The Microsoft stack is massive, so large in fact that it has two low-code workflow tools: Power Automate Flows and Azure Logic Apps.
At first glance, is difficult to discern a difference between these two. In three ways they are very similar:
- The tools are both Microsoft products
- They are both cross-platform
- They share a similar web-based designer and components like actions
For example, when you compare a simple three step Power Automate Flow to a three step Azure Logic App in the designer they look identical:
However, as you delve deeper into these tools the differences will begin to stack up. This is the first in a series of articles covering the differences of Power Automate & Azure Logic Apps in the following categories:
- Platform vs. Ecosystem
We will begin our journey by discussing one of the more important topics: How much does each one cost?
Power Automate Flows
In this section, we are going to discuss the two distinct pricing models Microsoft Power Automate to run cloud Flows: Subscription and Pay-as-you-go plans
In reviewing the link, there are 3 price levels within each model. However, for our purposes it is better to only focus on the first two tiers in the subscription model and the first tier in the pay-as-you-go plan.
First, under the subscription model you can pay $15 per user/month:
This grants the following Power Automate capabilities to a single user:
- Build & Run cloud Flows (including premium connectors)
- Access to a Dataverse with 250 MB of capacity
- Process Advisor
Second, the $40 per user/month license:
This license has the capability to Power Automate Desktop Flows (RPA) in attended mode & 5,000 service credits/month for use in Power Automate’s AI Builder.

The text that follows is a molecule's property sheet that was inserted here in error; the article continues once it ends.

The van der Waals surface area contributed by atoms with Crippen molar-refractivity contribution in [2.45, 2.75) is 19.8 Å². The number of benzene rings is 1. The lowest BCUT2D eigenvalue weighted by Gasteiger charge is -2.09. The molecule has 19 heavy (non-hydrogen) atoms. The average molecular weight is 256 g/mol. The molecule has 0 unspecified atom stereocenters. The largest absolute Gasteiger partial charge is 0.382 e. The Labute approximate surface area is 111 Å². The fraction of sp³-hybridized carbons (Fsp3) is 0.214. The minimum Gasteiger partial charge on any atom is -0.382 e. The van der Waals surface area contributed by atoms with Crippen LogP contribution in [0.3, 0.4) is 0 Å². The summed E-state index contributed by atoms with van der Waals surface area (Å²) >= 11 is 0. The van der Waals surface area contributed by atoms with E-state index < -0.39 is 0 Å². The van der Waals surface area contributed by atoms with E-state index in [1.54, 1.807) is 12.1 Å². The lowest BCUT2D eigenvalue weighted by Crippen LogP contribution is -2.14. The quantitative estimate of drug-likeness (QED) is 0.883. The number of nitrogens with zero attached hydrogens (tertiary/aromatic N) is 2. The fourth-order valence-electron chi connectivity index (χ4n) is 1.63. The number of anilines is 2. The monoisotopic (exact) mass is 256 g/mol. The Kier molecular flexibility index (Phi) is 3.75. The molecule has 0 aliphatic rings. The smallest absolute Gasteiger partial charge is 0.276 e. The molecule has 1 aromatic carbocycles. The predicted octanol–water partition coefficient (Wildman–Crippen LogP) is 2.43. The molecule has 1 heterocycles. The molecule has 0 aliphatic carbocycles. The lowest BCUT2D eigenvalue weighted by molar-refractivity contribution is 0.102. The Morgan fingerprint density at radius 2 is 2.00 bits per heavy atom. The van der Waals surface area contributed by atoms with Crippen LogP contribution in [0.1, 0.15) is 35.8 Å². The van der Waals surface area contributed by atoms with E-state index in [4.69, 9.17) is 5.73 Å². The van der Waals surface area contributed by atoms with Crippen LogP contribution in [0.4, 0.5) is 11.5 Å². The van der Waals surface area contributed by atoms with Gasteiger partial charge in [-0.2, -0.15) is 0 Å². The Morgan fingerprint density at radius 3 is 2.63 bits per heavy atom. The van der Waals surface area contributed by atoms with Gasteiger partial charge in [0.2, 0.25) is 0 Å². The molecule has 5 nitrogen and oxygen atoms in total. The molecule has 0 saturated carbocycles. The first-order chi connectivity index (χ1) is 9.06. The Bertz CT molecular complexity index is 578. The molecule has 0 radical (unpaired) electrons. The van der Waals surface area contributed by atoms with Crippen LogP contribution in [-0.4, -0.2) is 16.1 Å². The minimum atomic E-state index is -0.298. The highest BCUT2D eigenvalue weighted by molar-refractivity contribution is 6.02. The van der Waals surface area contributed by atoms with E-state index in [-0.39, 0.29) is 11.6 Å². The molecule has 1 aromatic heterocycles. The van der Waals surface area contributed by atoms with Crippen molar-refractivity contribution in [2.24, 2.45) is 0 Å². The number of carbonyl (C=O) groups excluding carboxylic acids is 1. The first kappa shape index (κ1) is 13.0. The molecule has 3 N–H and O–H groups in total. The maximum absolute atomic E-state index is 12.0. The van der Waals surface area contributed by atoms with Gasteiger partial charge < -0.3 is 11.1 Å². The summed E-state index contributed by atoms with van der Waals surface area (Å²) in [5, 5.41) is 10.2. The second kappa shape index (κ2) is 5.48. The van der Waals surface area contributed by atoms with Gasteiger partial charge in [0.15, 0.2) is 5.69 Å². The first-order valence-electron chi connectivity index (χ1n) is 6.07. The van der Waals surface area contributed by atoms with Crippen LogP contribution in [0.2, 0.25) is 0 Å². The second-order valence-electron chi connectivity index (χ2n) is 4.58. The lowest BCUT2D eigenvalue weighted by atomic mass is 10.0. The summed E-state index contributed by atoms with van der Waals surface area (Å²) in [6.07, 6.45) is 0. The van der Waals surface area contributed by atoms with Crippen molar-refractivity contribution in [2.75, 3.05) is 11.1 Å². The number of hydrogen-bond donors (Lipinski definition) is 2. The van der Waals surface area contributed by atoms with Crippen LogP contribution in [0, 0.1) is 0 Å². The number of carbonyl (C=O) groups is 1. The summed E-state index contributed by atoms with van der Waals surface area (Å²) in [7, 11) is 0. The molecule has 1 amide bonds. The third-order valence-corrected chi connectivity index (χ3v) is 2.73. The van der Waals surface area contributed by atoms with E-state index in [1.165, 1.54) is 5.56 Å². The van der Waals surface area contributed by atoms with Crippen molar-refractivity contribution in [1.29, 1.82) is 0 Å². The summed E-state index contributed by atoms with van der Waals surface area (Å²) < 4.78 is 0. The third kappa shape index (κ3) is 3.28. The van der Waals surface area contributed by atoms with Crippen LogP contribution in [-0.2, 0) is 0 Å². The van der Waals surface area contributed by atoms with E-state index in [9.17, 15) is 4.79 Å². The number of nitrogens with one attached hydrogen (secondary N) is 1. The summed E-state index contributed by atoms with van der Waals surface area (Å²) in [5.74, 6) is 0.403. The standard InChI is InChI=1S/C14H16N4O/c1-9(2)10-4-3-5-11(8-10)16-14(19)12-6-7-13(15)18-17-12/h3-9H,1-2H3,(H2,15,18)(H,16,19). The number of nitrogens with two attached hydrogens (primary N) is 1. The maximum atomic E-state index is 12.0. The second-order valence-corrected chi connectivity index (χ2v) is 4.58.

This is a great option for those interested in Power Automate’s RPA & AI capabilities, which we will be discussing in a later article in the series.
In conclusion, both licenses will you put on the path to using Power Automate. Indeed, it is worth noting that Microsoft offers licenses for other products that include cloud flow capabilities.
So, I have added a table below to compare licenses that allow you to run cloud Flows:
|License||Build/Run Cloud Flows||Standard Connectors||Premium Connectors||Dataverse Capacity|
|Power Automate per user plan(s)||Yes||Yes||Yes||250 mb|
|Power Apps per use plan||Yes||Yes||Yes||2 gb|
|Power Apps per app plan||Yes||Yes||Yes||250 mb|
|Dynamics Team Member||Yes||Yes||In context of application||None|
|Dynamics 365 Professional||Yes||Yes||In context of application||None|
|Dynamics 365 Enterprise Applications||Yes||Yes||In context of application||None|
Last August, Microsoft introduced a pay-per-run model. This new model offers some advantages over a subscription model.
For example, if you are a person reading this article to decide between tools like Power Automate and Logic Apps, you can do that by using the same Azure subscription to pay for both.
The pay-as-you-go model is simple: $0.60 for each cloud flow run and includes access to all standard & premium connector.